# Intuition of the convergence of sample ACF

One of the problems in Brockwell and Davis book about time series is to show that

1) if $$$$x_t = a + b t$$$$ then the sample autocorrelation ($$\hat{\rho}(h)$$) converges to 1 as the sample size tends to infinity for $$h \geq 1$$.

2) if $$$$x_t = a \text{cos}(\omega t)$$$$ then the sample autocorrelation ($$\hat{\rho}(h)$$) converges to $$\text{cos}(\omega h)$$ as the sample size tends to infinity, where $$a \neq 0$$ and $$\omega \in [-\pi, \pi)$$.

I can prove these two results, but what is the message this question is trying to give?

## 1 Answer

Referring to the first case, since x is a simple trend it increases linearly as a function of b. That is: $$x_t=x_{t-1}+b$$. So it is a perfectly predictable process where the first difference is deterministic and equal to b. It is a unit root process and as such it has perfect memory about all its past values because each $$x_t$$ depends on $$x_{t-1}$$ which on its turn depends on $$x_{t-2}$$, etc.. so it is just a sum of deterministic terms over time. So it has a perfect memory of all its past values. So logically the autocorr must be one at any lag.

Hint: try to write the autocorr function for a AR process and set the AR coefficuent to 1 (if you drop the white noise to substitute it with an intercept b and set the AR coeff ti 1 then you get exactly this non-stationary deterministic trend, so you get the same process!). For an AR process the autocorr at k lags is $$\phi ^{k}$$ so if $$\phi =1$$ then the autocorr will be always 1 regardless k.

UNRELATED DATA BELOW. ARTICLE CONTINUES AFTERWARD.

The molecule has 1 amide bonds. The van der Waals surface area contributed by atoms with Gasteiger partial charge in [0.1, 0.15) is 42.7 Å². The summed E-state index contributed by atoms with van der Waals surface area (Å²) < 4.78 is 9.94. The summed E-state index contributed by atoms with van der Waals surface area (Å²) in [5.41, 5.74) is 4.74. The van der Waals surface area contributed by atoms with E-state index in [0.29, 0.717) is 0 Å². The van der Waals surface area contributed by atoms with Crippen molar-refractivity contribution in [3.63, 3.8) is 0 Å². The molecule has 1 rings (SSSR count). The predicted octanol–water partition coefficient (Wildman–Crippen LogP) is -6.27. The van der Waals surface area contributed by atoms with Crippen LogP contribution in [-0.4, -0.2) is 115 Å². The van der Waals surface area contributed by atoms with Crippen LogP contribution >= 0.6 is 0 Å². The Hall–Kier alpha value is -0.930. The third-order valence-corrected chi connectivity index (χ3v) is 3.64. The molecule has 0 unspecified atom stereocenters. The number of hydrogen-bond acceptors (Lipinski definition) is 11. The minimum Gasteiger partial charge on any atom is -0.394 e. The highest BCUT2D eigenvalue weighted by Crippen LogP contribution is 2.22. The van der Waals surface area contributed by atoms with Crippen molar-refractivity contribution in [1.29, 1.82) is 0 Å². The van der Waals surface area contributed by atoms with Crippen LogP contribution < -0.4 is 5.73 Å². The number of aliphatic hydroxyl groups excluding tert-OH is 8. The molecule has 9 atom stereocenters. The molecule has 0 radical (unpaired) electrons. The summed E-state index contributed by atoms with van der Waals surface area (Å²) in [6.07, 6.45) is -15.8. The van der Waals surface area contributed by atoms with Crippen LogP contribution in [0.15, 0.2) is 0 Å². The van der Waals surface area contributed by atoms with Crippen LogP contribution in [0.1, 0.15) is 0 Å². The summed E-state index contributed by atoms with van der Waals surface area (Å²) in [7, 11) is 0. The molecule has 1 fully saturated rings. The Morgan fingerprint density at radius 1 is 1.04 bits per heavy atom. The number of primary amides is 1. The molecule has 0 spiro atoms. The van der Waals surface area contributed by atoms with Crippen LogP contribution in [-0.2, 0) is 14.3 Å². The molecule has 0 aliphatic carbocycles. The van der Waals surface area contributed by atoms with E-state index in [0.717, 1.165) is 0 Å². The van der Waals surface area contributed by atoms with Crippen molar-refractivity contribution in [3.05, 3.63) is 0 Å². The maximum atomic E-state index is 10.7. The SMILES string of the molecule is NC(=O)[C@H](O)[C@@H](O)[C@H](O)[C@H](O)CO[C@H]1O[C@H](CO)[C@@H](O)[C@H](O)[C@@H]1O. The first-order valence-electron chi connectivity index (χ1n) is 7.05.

• How could you derive the theoretical autocorrelation function for $X_t = a + bt$, because $E(X_t) = a + bt, \forall t$, so $cov(X_{t+h}, X_t) = 0$? – shani Aug 19 '19 at 12:34
• @shani rewrite the process x as a function of x_t-1 by subtracting x_t - x_t-1 : you find b. So x_t=x_t-1+b – Fr1 Aug 19 '19 at 12:37
• How it is helpful to derive the autocorrelation function of $X_t$, I think the derivation of $\phi^k$ assumes $|\phi |< 1$ – shani Aug 19 '19 at 12:40
• @shani ok then you substitute \phi = 1. Very logic, very intuitive.. – Fr1 Aug 19 '19 at 12:51